Turn up the amp

Cowboy Mouth

By Sam Shepard
Directed by Alan Langdon
The Playtime Company
Producer's Club/Sonnet Theater
358 West 44th Street (646-267-8402; www.TheaterMania.com)
Non-union production (closes Mar. 13)
Review by Deborah S. Greenhut

Cowboy Mouth, a combustible 1971 period piece by actor-playwright Sam Shepard, owes its genesis to a torrid affair between Shepard and rock star Patti Smith. According to Shepard's friends, the play was "one of the wildest autobiographies he ever produced and one of the most exciting performances they've ever seen -- the few that got to see it." Shepard fled during a preview performance at the American Place Theatre -- deserting Patti Smith in life and in art in order to return to his wife and child. The Playtime Company's current effort faithfully delivered this "gonzo" narrative, à la Hunter Thompson, of fear and loathing in New York City.

The downtown Chelsea Hotel provided the pad for Smith -- known in the play as Cavale (Lisa Fernandez) -- to crash with her prisoner, Shepard --renamed "Slim" (Zack Buell), as in "cowboy." Ambivalence oozed everywhere on the accurate set -- catalogued in the strewn pizza boxes, the graffiti ("Make Sex Have Music"), the discarded clothes, and the musical instruments, including drums and guitars, and in the action of the twisted sex, the drugs, and the rock and roll -- and, yes, the gun. Buell, tormented and coyote-like, and Fernandez, voracious and explosive, powered ably through the frenzied, intensifying iterations of an infantile, dangerous game, but the plot still cries out for a deus ex machina. The play and the production delivered in form of The (hilarious) "Lobster Man" (Solomon Landerman) -- a freaky phantom of their paranoia, who spoke in crustacean tongues while bearing live seafood, bagels, and Pepsi. Although Cavale's name means "escape," it was not she but rather The Lobster Man who made it ultimately clear that any trap could be discarded -- or molted, in this case. Slim could walk out that door any time, which he finally did, leaving the sexual dervish Cavale to -- apologies to Steven Stills -- love the one she was with. Slim did not ride off into the sunset, but Shepard's cowboy was more of the "midnight" variety -- as in slow to see the light.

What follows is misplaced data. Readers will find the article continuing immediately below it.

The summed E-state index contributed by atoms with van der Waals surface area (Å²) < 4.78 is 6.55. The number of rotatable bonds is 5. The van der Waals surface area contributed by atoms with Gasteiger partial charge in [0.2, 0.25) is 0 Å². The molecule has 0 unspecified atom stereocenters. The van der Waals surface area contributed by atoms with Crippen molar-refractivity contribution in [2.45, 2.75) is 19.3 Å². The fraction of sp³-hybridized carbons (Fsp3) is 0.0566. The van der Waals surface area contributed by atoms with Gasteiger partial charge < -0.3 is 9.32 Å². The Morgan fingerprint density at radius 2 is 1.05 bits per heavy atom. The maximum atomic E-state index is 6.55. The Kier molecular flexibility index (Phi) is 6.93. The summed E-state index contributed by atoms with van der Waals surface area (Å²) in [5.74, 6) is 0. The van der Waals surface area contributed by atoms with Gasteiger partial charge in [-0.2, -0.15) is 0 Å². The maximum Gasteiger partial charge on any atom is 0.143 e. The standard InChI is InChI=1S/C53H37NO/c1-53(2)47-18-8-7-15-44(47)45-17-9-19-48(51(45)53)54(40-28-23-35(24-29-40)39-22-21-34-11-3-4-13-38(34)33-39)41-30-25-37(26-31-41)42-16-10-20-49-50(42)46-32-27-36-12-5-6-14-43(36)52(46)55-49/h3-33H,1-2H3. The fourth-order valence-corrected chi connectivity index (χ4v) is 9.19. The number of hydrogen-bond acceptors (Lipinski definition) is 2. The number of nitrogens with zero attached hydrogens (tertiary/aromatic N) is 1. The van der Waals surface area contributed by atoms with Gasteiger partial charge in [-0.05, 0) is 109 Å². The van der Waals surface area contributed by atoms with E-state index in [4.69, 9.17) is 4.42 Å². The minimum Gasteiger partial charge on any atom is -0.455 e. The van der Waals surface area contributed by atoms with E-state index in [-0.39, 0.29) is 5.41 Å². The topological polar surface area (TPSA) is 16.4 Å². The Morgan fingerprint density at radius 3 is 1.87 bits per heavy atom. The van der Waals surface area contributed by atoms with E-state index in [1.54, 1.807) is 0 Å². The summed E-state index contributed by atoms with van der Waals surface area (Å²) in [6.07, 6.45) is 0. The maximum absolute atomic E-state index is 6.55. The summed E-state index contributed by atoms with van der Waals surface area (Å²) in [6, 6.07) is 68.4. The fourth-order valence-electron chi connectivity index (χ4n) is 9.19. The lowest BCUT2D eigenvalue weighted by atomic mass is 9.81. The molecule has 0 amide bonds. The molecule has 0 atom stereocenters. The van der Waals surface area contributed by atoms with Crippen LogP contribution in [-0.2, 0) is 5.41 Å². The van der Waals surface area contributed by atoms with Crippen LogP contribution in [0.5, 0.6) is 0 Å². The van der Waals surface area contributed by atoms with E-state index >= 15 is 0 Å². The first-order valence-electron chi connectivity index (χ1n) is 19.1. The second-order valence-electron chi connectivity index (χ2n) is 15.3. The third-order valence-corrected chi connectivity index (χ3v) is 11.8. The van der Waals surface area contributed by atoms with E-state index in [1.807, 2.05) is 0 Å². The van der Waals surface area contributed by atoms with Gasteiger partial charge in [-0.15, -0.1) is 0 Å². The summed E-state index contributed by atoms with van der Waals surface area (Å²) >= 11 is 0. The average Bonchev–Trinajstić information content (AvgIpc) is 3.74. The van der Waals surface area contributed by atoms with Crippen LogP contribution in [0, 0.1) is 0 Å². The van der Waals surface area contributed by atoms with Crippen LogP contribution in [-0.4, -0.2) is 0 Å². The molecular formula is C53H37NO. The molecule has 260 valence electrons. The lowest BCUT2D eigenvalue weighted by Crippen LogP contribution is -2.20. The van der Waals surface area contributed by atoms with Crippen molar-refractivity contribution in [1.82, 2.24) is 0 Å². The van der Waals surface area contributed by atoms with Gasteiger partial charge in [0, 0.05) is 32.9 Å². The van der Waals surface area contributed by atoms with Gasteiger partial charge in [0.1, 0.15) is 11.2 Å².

The company's lurid synergy kept the action coherent, thanks to the deft direction of this erotic meltdown by Alan Langdon, who deserves special recognition for a theatrical opening involving fellatio and a dead crow -- no mean feat of staging and lighting in the intimate, bare-bones-equipped, 33-seat Sonnet Theatre. The three strong actors collaborated with the director on the production, satisfying the need for seediness in costumes, lights, and set. Pre-curtain, the music of Johnny Ace, Hank Williams, Mississippi Fred McDowell, Jimi Hendrix, The Patti Smith Group, and the Rolling Stones recalled the early-1970s Zeitgeist while setting the appropriate mood for the doomed fantasy of the R&R Jesus with the Cowboy Mouth. Special recognition goes to Landerman for his wild-ass concoction of red flannel, oven mitts, and wearable trap, a.k.a. The Lobster Man.

Clearly not an easy script to handle -- perhaps Cowboy Mouth is not a play at all. Like any raging addiction, it is possessed of a consuming energy that devours everything in its path. Why stage it? In the morning after, there is something important to be learned from the recreation of Shepard's personal demons -- something about man's tormented search for the door.

  Box Score:

Writing: 1
Directing: 2
Acting: 2
Set: 2
Costumes: 2
Lighting/Sound: 2

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Copyright 2004 Deborah S. Greenhut